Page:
One of the many lessons that one learns in prison is, that things are what they are and will be what they will be.
There are few better measures of the concern a society has for its individual members and its own well being than the way it handles criminals.
To be in prison so long, it's difficult to remember exactly what you did to get there.
When I was in prison, I was wrapped up in all those deep books. That Tolstoy crap - people shouldn't read that stuff.
Prison makes you a better judge of character. You pick up on people much faster.
When the Nazis came for the communists, I remained silent; I was not a communist. When they locked up the social democrats, I remained silent; I was not a social democrat. When they came for the trade unionists, I did not speak out; I was not a trade unionist. When they came for me, there was no one left to speak out.
The perfection of a thing consists in its essence; there are perfect criminals, as there are men of perfect probity.
Concepts of justice must have hands and feet to carry out justice in every case in the shortest possible time and the lowest possible cost. That is the challenge to every lawyer and judge in America.
Trial by jury itself, instead of being a security to persons who are accused, shall be a delusion, a mockery, and a snare.
Everyone is a prisoner of his own experiences. No one can eliminate prejudices - just recognize them.
Justice is justice though it's always delayed and finally done only by mistake.
In a civilized society, all crimes are likely to be sins, but most sins are not and ought not to be treated as crimes.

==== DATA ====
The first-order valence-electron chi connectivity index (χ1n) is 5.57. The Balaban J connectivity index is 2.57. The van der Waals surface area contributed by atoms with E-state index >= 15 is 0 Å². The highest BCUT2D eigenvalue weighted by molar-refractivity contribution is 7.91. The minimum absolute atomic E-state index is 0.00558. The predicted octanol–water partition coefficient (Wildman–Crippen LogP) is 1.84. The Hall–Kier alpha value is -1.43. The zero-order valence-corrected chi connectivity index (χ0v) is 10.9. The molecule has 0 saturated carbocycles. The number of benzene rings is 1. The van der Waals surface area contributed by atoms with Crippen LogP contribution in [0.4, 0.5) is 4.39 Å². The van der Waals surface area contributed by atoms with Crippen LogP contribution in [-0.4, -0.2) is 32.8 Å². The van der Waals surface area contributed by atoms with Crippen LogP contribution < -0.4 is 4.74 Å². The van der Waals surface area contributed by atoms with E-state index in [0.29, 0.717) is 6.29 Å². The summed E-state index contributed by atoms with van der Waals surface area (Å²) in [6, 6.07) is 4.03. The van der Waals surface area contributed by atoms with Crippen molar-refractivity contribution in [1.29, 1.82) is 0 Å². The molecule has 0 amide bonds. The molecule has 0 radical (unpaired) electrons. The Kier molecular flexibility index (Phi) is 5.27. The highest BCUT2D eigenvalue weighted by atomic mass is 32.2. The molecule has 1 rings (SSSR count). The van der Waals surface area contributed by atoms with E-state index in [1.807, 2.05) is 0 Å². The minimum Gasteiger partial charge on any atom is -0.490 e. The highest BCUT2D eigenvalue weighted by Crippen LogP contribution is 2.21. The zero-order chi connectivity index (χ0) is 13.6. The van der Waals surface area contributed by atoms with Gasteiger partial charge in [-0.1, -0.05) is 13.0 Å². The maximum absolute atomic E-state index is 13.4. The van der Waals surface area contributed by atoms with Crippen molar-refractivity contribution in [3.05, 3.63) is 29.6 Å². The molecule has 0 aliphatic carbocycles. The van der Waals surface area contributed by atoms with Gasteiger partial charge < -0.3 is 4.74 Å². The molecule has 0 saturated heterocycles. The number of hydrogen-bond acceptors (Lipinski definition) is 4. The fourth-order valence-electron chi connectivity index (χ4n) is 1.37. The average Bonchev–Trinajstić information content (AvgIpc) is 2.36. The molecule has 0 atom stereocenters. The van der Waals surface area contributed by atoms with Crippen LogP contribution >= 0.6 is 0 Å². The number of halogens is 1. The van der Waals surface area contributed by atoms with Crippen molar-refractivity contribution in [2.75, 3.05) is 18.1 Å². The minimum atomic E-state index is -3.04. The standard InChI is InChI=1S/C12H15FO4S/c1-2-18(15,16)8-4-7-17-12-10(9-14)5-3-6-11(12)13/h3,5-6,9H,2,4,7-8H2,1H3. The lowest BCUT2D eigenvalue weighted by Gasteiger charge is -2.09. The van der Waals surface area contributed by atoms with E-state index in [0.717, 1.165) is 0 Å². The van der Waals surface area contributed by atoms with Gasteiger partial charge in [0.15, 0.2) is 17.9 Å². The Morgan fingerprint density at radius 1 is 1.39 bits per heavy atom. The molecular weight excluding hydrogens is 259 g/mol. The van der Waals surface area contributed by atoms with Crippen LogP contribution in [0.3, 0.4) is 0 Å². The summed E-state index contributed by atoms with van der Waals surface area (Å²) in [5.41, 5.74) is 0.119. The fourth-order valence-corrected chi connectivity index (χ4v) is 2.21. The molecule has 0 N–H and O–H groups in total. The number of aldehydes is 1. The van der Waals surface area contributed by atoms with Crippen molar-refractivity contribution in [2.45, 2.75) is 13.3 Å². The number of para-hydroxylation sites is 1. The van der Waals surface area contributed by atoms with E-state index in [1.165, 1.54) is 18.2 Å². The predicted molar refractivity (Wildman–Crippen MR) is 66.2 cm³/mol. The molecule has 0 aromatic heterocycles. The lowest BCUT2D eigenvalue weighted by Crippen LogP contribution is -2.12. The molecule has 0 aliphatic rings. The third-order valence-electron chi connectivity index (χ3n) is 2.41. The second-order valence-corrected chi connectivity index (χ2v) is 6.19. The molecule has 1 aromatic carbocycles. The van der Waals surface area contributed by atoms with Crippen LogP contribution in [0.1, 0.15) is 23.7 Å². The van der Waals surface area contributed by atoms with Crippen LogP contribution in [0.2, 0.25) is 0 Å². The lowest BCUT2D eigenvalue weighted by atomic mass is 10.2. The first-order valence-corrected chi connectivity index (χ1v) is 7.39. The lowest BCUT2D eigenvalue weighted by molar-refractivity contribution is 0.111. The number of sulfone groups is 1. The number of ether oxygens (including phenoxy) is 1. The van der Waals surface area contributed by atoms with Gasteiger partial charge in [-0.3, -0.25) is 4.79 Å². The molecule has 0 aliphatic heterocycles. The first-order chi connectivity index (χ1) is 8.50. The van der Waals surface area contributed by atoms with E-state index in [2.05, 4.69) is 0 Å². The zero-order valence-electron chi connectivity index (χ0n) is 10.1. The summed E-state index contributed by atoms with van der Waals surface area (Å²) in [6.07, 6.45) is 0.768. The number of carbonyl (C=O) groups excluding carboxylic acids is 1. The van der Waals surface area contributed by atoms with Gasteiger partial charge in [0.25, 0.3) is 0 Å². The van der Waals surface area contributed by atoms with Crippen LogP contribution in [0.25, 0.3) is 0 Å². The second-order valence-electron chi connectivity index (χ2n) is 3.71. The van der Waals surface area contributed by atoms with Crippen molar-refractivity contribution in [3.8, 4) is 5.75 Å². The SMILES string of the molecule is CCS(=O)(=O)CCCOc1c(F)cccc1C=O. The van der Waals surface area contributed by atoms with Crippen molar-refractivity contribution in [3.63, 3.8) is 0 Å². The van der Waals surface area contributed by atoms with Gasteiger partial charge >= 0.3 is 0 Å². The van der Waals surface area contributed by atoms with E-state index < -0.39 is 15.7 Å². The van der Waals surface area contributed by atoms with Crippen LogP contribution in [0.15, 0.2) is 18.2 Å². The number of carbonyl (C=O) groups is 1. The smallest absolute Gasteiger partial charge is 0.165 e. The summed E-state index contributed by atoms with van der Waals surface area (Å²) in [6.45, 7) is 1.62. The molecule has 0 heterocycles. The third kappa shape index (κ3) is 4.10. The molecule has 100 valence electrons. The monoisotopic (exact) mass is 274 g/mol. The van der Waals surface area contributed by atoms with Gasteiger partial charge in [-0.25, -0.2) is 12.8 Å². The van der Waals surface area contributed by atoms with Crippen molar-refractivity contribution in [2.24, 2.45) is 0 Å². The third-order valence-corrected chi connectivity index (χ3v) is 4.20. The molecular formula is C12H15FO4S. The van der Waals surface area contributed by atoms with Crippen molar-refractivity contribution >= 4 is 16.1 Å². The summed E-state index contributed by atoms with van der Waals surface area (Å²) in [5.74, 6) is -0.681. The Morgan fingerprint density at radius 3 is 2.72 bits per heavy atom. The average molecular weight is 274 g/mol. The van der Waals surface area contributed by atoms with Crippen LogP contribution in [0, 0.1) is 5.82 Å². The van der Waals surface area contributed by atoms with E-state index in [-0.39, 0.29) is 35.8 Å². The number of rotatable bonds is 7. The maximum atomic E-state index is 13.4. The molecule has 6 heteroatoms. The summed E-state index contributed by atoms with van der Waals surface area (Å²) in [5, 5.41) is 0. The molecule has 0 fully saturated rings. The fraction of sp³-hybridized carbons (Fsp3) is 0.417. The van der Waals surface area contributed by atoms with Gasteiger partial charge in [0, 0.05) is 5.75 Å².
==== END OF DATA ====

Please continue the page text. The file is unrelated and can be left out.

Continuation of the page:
Society has used the juvenile courts to create a caste system where there are throw-away people.
Intellectual despair results in neither weakness nor dreams, but in violence. It is only a matter of knowing how to give vent to one's rage; whether one only wants to wander like madmen around prisons, or whether one wants to overturn them.
The law does not pretend to punish everything that is dishonest. That would seriously interfere with business.
We have initiated programs for re-entry offenders, since some 500,000 to 600,000 offenders will come out of prison each year for the next three or four years. We want to have positive alternatives when they come back to the community.
One of the problems that the marijuana reform movement consistently faces is that everyone wants to talk about what marijuana does, but no one ever wants to look at what marijuana prohibition does. Marijuana never kicks down your door in the middle of the night. Marijuana never locks up sick and dying people, does not suppress medical research, does not peek in bedroom windows.
If it's near dinner-time, the foreman takes out his watch when the jury has retired, and says: "Dear me, gentlemen, ten minutes to five, I declare! I dine at five, gentlemen." "So do I," says everybody else, except two men who ought to have dined at three and seem more than half disposed to stand out in consequence. The foreman smiles, and puts up his watch:--"Well, gentlemen, what do we say, plaintiff or defendant, gentlemen?
The refined punishments of the spiritual mode are usually much more indecent and dangerous than a good smack.